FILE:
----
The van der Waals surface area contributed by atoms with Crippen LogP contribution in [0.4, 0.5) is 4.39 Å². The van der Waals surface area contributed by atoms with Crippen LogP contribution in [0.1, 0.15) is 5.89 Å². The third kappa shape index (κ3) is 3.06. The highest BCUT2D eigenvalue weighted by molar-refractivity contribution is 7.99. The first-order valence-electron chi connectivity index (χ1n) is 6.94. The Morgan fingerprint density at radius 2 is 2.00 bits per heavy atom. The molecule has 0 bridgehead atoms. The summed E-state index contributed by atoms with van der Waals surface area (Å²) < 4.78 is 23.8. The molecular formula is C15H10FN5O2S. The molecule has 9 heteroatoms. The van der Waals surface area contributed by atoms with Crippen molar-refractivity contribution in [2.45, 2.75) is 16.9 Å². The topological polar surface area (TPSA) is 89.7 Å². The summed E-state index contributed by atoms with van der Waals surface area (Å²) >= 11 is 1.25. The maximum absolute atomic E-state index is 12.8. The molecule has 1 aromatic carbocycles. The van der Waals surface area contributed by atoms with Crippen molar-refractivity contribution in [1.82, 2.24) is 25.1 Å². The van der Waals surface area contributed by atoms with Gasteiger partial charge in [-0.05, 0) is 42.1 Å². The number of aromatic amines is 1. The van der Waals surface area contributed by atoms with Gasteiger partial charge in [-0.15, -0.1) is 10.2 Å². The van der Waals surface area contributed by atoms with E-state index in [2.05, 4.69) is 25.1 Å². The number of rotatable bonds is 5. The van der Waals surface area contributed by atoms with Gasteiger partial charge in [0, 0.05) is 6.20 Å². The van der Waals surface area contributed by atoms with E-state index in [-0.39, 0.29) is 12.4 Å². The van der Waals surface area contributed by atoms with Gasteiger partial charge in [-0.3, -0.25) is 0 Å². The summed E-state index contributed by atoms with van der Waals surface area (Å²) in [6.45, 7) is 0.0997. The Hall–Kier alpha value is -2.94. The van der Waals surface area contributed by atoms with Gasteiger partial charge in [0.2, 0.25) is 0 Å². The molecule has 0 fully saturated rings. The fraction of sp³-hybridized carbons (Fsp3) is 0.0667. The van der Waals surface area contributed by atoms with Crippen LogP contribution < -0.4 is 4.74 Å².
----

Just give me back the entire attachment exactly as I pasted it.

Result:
The van der Waals surface area contributed by atoms with Crippen LogP contribution in [0.4, 0.5) is 4.39 Å². The van der Waals surface area contributed by atoms with Crippen LogP contribution in [0.1, 0.15) is 5.89 Å². The third kappa shape index (κ3) is 3.06. The highest BCUT2D eigenvalue weighted by molar-refractivity contribution is 7.99. The first-order valence-electron chi connectivity index (χ1n) is 6.94. The Morgan fingerprint density at radius 2 is 2.00 bits per heavy atom. The molecule has 0 bridgehead atoms. The summed E-state index contributed by atoms with van der Waals surface area (Å²) < 4.78 is 23.8. The molecular formula is C15H10FN5O2S. The molecule has 9 heteroatoms. The van der Waals surface area contributed by atoms with Crippen molar-refractivity contribution in [2.45, 2.75) is 16.9 Å². The topological polar surface area (TPSA) is 89.7 Å². The summed E-state index contributed by atoms with van der Waals surface area (Å²) >= 11 is 1.25. The maximum absolute atomic E-state index is 12.8. The molecule has 1 aromatic carbocycles. The van der Waals surface area contributed by atoms with Crippen molar-refractivity contribution in [1.82, 2.24) is 25.1 Å². The van der Waals surface area contributed by atoms with Gasteiger partial charge in [-0.05, 0) is 42.1 Å². The number of aromatic amines is 1. The van der Waals surface area contributed by atoms with Gasteiger partial charge in [-0.15, -0.1) is 10.2 Å². The van der Waals surface area contributed by atoms with E-state index in [2.05, 4.69) is 25.1 Å². The number of rotatable bonds is 5. The van der Waals surface area contributed by atoms with Gasteiger partial charge in [0, 0.05) is 6.20 Å². The van der Waals surface area contributed by atoms with E-state index in [-0.39, 0.29) is 12.4 Å². The van der Waals surface area contributed by atoms with Gasteiger partial charge in [-0.3, -0.25) is 0 Å². The summed E-state index contributed by atoms with van der Waals surface area (Å²) in [6.45, 7) is 0.0997. The Hall–Kier alpha value is -2.94. The van der Waals surface area contributed by atoms with Gasteiger partial charge in [0.2, 0.25) is 0 Å². The molecule has 0 fully saturated rings. The fraction of sp³-hybridized carbons (Fsp3) is 0.0667. The van der Waals surface area contributed by atoms with Crippen LogP contribution < -0.4 is 4.74 Å².